"There is a saying in Tibetan, 'Tragedy should be utilized as a source of strength.' No matter what sort of difficulties, how painful experience is, if we lose our hope, that's our real disaster."
-the 14th Dalai Lama
Our work in November was focused on the UN Committee Against Torture’s review of China. The trip to the UN in Geneva was also a chance to catch up with torture survivor Golog Jigme. Last time I saw him was at a Hong Kong solidarity vigil in Dharamsala back in 2014. He’s now living in Switzerland and will hopefully be coming over to visit us in the UK early next year. I am still amazed by how cheerful he manages to be after everything he’s been through.
We got some great feedback on the reports we submitted, although a few people referred to them as “grim reading”. I guess they are. Believe it or not, it is surprisingly easy to get caught up in the details. Have we got the timeline accurate? Is the name of that detention centre spelled consistently throughout the report? This person is supposed to be anonymous – have we deleted all the details that might identify his family?
One of the difficult things about working in human rights is finding a balance between the need for some emotional detachment and the risk of becoming completely detached.
The first time I read anything in depth about torture was during my fourth year of law school. I don’t remember what the assignment was but I was reading the report of the South African Truth and Reconciliation Commission. Chapter 3 of Volume 2 - which is almost a whole book in itself - catalogued the different torture methods that were used by the state during apartheid and also listed the nicknames given to commonly used techniques. I felt slightly nauseated by the time I got to the end of that. I also felt confident that it would take something absolutely horrendous to shock me in the same way ever again. And that much has been true.
One of the difficult things about working in human rights, especially in a field involving torture, is finding a balance between the need for some emotional detachment and the risk of becoming completely detached. If you allow yourself to get too emotionally involved then you can’t do any work because the material is just overwhelmingly awful. On the other hand, if you detach yourself completely then you risk losing track of the human element. You can become desensitised, sometimes without even realising.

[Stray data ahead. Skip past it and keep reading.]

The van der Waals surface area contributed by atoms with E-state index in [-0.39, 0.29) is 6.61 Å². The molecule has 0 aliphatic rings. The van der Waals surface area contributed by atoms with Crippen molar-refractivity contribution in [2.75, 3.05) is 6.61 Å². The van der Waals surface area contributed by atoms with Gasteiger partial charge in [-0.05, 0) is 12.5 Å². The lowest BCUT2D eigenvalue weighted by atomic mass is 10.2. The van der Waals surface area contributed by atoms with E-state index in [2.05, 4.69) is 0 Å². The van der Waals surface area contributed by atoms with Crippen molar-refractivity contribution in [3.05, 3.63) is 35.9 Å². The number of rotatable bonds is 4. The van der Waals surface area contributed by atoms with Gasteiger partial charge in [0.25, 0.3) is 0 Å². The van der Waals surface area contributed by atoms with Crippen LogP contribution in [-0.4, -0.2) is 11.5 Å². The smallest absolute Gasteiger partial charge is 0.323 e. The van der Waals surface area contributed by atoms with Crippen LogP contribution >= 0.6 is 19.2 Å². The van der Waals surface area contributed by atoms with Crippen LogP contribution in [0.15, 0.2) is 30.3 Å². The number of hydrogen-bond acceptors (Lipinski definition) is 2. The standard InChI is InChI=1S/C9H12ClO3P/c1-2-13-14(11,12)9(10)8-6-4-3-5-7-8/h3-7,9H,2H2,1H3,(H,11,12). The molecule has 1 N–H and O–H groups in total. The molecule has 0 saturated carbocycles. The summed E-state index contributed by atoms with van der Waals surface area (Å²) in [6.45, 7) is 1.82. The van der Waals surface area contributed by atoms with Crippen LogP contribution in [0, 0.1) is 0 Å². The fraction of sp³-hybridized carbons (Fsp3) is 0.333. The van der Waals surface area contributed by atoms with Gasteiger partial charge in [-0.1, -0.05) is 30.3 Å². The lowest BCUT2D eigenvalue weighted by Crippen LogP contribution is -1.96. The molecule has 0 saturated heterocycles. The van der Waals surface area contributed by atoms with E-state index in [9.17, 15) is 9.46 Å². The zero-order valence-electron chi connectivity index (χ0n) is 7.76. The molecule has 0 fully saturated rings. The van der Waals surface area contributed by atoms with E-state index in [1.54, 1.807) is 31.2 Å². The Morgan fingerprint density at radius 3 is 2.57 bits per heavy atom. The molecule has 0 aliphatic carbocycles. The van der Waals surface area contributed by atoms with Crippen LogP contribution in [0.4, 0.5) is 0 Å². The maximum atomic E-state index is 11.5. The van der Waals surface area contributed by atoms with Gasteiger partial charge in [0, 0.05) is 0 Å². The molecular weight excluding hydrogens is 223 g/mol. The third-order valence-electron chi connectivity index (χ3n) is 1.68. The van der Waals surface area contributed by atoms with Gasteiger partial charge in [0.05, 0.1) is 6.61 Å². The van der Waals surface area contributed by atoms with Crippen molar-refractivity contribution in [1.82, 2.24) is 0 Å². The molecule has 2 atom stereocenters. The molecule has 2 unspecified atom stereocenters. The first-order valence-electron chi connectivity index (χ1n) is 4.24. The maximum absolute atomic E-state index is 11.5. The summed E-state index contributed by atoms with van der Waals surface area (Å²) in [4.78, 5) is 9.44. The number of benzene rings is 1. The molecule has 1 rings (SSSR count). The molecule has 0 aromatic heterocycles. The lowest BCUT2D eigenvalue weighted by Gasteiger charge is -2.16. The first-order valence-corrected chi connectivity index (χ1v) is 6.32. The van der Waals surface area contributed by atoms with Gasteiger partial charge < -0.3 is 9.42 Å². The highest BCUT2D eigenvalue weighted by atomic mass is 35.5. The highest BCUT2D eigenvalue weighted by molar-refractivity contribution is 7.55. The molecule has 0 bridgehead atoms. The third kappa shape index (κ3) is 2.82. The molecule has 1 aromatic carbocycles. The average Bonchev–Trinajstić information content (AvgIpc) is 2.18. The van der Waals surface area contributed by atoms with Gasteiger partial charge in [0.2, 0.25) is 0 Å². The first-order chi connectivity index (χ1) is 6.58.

I am stunned by the courage of Tibetans who walk into protests knowing what the consequences are.
Some people become emotionally numb – and that’s never good. Some people develop a very specific sense of humour and then have to remember never to tell those jokes or make those comments outside of the office.
Personally, I’ve dealt with it in different ways over the years. These days I try to keep gates around my emotions rather than solid walls. Most of the time I keep them closed –because I have work to do. But every so often I allow myself to look at the material with less jaded eyes and connect to what I’m reading. First, I usually start by imagining the pain being described on the page, how I would feel if it was me. And then I am stunned by the courage of Tibetans who walk into protests knowing what the consequences are. Their passion and commitment are inspiring, to say the least.
We owe it to them to make the best possible use of that information and share it as widely as possible.
Campaigning on torture is also tricky. Actually, on one hand it’s very easy – everyone understands that torture is wrong. But how do you approach it? If we bombard people with graphic images then there’s a risk we’ll scare them away rather than rallying them around the cause. If we use a catchy slogan then we might accidentally cause offence. If we hold back too much then some might not appreciate how serious things are – and we might fail in our duty to the Tibetans who have given us their testimony. It’s not an official duty, obviously. But, personally, I feel that if someone is willing to re-live a traumatic experience and give us their story then we owe it to them to make the best possible use of that information and share it as widely as possible.
Tibet has been occupied for over 60 years now. And we know that, despite China’s best efforts to prevent the flow of information even inside Tibet, news does spread from one area to another. So people know what’s going to happen to them if they walk down the street scattering lungta prayer flags or holding a picture of the Dalai Lama and chanting slogans. They understand the consequences of playing a leading role in a protest, passing information to people in exile or saying the “wrong” thing in a meeting. This is not something people in Tibet do naively. They have weighed up the risks and decided it’s worth it. The bravery is incredible.
Eleanor is Director of Free Tibet and also of our research partner Tibet Watch. She joined the movement professionally in April 2013, having previously been Director of Casework for legal charity Amicus, where her work focused on the death penalty in the US. With a law degree and an MA in human rights, Eleanor has worked for many other campaigns and projects, including One For Ten, PeaceBrigades International, the Burma Human Rights Documentation Unit and the British Institute of International & Comparative Law. She has been a supporter of Free Tibet since her student days and has supported the Tibetan cause for over 20 years. Read updates from her on Twitter and each month on our blog.